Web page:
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I am in the process of understanding fine grain util.concurrency. Where is implementation of the Java Callable and Future located in the JVM ?

I have found the Future class where it describes the future on the high level in Java lang, I am trying to find where it is described on the lower level.

To sum up it would be interesting to find the actual implementation of Future and Callable e.g: the part of the JVM that handles the Future.get() or Callable.call() and prescribes them how they should work.

Looking forward for your replies, Akonkagva

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So, they dont include any black magic that is done by the JVM ? –  Peter Jan 30 '13 at 17:16
@Gray thank you for your answer, so it is the Thread class that enchances the functionality of the Callable ? –  Peter Jan 30 '13 at 17:24
You usually get a Future if you pass a (self-implemented) Callable to an ExecutorService. There are several executor service implementations in the JDK where you can look how they handle it. –  mihi Jan 30 '13 at 17:25
yep saw it, thank you –  Peter Jan 30 '13 at 17:35

3 Answers 3

up vote 5 down vote accepted

The main implementation of the Future interface is the FutureTask class. It is used by the ExecutorService classes to represent a submitted job, etc.. Callable (like Runnable) is a simple interface that you implement yourself. It wraps a task that you want the ExecutorService thread-pools to execute. You should download the source jars for these classes and take a look at the Java code yourself.

Neither of these classes contain any JVM black magic or anything. For example, if you construct a Callable class, it won't run in another thread unless you submit it to a thread-pool. You can use the Callable in many different places that have nothing to do with threads.

The JVM "black magic" around Future and Callable is mostly contained in the Thread class. It has underlying native support which does the actual job of running your task in another thread. There is still a lot of Java code in it if you want to see what it does but there are native calls that the real magic.

Here's a good tutorial about how to use the executor services that were added to Java in 1.5.

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So creating a Future creates a thread? –  raffian Aug 5 '13 at 2:47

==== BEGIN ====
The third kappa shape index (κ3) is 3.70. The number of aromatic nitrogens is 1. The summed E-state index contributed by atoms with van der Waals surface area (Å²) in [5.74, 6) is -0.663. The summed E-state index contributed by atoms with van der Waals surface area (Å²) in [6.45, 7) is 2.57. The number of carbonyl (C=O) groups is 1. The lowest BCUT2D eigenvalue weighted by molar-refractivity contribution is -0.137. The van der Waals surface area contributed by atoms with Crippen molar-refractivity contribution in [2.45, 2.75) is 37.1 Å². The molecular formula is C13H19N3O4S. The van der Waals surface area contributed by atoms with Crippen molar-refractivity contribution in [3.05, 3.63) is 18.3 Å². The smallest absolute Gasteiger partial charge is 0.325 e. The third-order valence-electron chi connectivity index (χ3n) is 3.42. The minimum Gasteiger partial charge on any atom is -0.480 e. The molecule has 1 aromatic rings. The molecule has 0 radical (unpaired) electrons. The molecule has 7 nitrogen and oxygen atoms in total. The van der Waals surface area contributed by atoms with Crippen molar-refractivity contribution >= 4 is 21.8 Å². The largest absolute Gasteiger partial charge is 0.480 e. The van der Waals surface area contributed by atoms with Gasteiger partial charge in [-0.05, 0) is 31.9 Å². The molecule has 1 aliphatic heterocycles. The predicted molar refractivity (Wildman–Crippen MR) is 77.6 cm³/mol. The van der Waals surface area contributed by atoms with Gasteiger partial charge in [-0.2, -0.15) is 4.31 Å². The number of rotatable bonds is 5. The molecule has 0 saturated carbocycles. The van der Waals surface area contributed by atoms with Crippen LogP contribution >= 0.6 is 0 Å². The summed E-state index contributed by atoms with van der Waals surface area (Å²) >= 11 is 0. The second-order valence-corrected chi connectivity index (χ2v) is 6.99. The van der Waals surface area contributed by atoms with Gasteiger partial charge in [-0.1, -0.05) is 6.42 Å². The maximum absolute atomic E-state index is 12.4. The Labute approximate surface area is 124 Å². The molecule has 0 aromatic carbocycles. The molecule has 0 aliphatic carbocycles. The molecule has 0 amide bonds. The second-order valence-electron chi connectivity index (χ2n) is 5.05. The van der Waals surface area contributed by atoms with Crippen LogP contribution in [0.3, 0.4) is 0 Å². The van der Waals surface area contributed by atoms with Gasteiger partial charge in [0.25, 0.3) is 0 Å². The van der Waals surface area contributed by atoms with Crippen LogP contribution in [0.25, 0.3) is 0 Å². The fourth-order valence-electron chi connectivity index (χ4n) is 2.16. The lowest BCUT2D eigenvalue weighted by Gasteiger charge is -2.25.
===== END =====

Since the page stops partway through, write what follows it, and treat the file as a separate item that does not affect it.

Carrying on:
No. A Future is just a job wrapper. If you have a thread-pool with 10 threads, you might submit 100k Future jobs to that thread-pool @raffian. –  Gray Aug 5 '13 at 14:56

The Guava library has its own implementation of Future: AbstractFuture (and subclasses like SettableFuture) which is an alternative to FutureTask.

If you are interested in learning how such things are implemented, this might also be interesting to look at. Usually the Guava code is very well written.

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Added to my ToDo learning list, thank you for the link –  Peter Jan 30 '13 at 17:31

Future is an interface. It has no implementation in itself, it just specify method signatures. You can check source of any of class that implements this interface. Some public classes bundled with JVM are:

You can use grepcode to see their implementation.

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This is confusing. Most interfaces have implementations and FutureTask is one such example. –  Gray Jan 30 '13 at 17:19
@Gray What is confusing? FutureTask is only one example. Other implementation may do it in different way and have different logic. E.g. standard JVM library misses future implemenation where you can set value like here: SettableFuture –  Nikita Beloglazov Jan 30 '13 at 17:22
Saying that the Future interface does not have an implementation is confusing. In the same package there is an implementation which is used by the concurrent classes. Maybe you want to reword? –  Gray Jan 30 '13 at 17:23
@Gray ah, yes, it's confusing. Thank you –  Nikita Beloglazov Jan 30 '13 at 17:24

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